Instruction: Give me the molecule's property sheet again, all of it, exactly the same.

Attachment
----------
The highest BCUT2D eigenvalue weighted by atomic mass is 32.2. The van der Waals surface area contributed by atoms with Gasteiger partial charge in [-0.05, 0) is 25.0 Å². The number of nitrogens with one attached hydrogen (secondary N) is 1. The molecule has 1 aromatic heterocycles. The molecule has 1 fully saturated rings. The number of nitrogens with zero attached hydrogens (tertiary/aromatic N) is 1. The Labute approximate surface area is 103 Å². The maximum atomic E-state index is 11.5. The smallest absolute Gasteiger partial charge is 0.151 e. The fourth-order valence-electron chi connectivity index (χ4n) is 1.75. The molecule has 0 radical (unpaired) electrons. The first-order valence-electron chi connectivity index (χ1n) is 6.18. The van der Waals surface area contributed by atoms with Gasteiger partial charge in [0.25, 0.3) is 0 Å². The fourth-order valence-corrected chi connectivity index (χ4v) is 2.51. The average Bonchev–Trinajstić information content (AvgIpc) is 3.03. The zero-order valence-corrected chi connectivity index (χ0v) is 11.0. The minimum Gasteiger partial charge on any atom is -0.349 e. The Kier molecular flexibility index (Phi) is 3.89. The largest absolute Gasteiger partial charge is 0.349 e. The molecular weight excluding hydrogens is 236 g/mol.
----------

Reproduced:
The highest BCUT2D eigenvalue weighted by atomic mass is 32.2. The van der Waals surface area contributed by atoms with Gasteiger partial charge in [-0.05, 0) is 25.0 Å². The number of nitrogens with one attached hydrogen (secondary N) is 1. The molecule has 1 aromatic heterocycles. The molecule has 1 fully saturated rings. The number of nitrogens with zero attached hydrogens (tertiary/aromatic N) is 1. The Labute approximate surface area is 103 Å². The maximum atomic E-state index is 11.5. The smallest absolute Gasteiger partial charge is 0.151 e. The fourth-order valence-electron chi connectivity index (χ4n) is 1.75. The molecule has 0 radical (unpaired) electrons. The first-order valence-electron chi connectivity index (χ1n) is 6.18. The van der Waals surface area contributed by atoms with Gasteiger partial charge in [0.25, 0.3) is 0 Å². The fourth-order valence-corrected chi connectivity index (χ4v) is 2.51. The average Bonchev–Trinajstić information content (AvgIpc) is 3.03. The zero-order valence-corrected chi connectivity index (χ0v) is 11.0. The minimum Gasteiger partial charge on any atom is -0.349 e. The Kier molecular flexibility index (Phi) is 3.89. The largest absolute Gasteiger partial charge is 0.349 e. The molecular weight excluding hydrogens is 236 g/mol.